By contrast, many "New Age" authors claim to have "channeled" the words of extraterrestrial beings, whom they call "ascended masters." If this is true, the spirits behind their writings are demonic ("fallen angels" - Revelation 12:4; "doctrines of demons" - 1 Timothy 1:4). Such people are not truly authors. They are merely stenographers. Their writing was dictated to them by another being.

Returning our thoughts to the work of the Holy Spirit of, He has revealed divine truth to certain people, has foretold future events, and has enabled them to accurately record these revelations. At the same time, He was able to use the unique methods of the human writers to express their message.

Therefore, the Bible has "dual authorship." God is the primary author, and by His Holy Spirit He communicated the exact content of these writings through various methods as mentioned above.


The Holy Spirit also illuminates the Bible. Since He lives within us, He enables us to understand it and apply it to our lives. The Bible contains mysteries, parables, allegories, and other revelations that may not be understood by those who do not have the Spirit. Here are some passages that teach this truth:

12 "I still have many things to say to you, but you cannot bear them now. 13 However, when He, the Spirit of truth, has come, He will guide you into all truth; for He will not speak on His own authority, but whatever He hears He will speak; and He will tell you things to come. 14 He will glorify Me, for He will take of what is Mine and declare it to you. 15 All things that the Father has are Mine. Therefore I said that He will take of Mine and declare it to you. - John 15:12-15

9 But as it is written:
"Eye has not seen, nor ear heard,
Nor have entered into the heart of man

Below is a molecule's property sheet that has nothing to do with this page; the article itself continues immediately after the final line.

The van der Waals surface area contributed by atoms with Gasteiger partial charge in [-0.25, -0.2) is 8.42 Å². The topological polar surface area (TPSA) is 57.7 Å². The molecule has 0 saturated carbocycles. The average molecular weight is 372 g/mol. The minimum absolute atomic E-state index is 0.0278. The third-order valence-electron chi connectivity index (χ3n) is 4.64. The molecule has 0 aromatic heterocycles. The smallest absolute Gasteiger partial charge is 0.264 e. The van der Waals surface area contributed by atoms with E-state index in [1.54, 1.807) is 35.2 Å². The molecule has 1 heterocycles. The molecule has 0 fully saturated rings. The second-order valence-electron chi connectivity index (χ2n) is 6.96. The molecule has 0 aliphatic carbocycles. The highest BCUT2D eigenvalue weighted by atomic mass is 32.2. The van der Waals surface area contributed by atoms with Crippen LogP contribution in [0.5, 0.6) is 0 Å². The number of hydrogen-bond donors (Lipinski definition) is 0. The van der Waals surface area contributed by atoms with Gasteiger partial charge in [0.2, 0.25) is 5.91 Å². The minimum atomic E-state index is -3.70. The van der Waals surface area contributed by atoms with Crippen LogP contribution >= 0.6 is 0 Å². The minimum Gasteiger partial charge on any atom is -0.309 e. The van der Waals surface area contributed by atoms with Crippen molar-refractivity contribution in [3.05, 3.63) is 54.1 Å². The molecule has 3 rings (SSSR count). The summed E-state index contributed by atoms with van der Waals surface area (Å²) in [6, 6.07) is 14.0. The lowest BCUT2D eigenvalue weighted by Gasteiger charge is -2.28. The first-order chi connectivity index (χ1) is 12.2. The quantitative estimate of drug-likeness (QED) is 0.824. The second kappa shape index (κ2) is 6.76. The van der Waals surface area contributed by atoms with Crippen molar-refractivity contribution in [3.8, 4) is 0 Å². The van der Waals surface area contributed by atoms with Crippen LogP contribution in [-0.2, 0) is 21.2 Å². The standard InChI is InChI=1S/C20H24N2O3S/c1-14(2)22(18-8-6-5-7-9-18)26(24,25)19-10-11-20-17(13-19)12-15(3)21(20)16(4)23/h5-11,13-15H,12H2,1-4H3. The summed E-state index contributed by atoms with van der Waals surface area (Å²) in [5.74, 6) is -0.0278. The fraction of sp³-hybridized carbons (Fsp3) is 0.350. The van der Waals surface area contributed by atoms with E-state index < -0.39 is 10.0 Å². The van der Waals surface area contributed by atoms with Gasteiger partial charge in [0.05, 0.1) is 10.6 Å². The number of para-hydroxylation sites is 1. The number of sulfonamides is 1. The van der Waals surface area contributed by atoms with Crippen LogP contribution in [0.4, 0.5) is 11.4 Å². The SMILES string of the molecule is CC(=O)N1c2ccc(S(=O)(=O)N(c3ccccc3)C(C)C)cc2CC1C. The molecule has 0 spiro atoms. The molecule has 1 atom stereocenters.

The things which God has prepared for those who love Him."
10 But God has revealed them to us through His Spirit. For the Spirit searches all things, yes, the deep things of God. 11 For what man knows the things of a man except the spirit of the man which is in him? Even so no one knows the things of God except the Spirit of God. 12 Now we have received, not the spirit of the world, but the Spirit who is from God, that we might know the things that have been freely given to us by God. 13 These things we also speak, not in words which man's wisdom teaches but which the Holy Spirit teaches, comparing spiritual things with spiritual. 14 But the natural man does not receive the things of the Spirit of God, for they are foolishness to him; nor can he know them, because they are spiritually discerned. 15 But he who is spiritual judges all things, yet he himself is rightly judged by no one. 16 For "who has known the mind of the LORD that he may instruct Him?" But we have the mind of Christ. - 1 Corinthians 2:9-16


One important related question is the matter of interpretation. God revealed this information by the Holy Spirit, He inspired his chosen servant John to record it, and He gave us the Spirit to help us understand it. The issue now becomes, how will we choose to look at the book? Peter gave some good advice about this.

19 And so we have the prophetic word confirmed, which you do well to heed as a light that shines in a dark place, until the day dawns and the morning star rises in your hearts; 20 knowing this first, that no prophecy of Scripture is of any private interpretation. - 2 Peter 1:19-20

Without going into great detail, we need to mention the major ways that people have interpreted Revelation. In our commentary on the first verse we already mentioned the Preterist view. They relate most or all of the book to the events of the First Century, revolving around the destruction of Jerusalem in AD 70 and/or the persecutions of the Roman Empire.

Another school of interpretation is the Historicist view. They try to relate the various parts of Revelation to key events in history. The results vary from teacher to teacher and from age to age, always trying to make it mean something that doesn't fit.

Then there is the Idealist point of view. They don't even try to connect the narrative to historical or future events. To them it is just a pool of mythical events that have some spiritual application.

Our approach, and that of most people who take the Bible literally, is the Futurist view. We accept what the vision says about itself; that it is about future events. (For a good discussion of these views, see the introduction to The MacArthur New Testament Commentary for Revelation 1-11.)

Next: Revelation 1:10b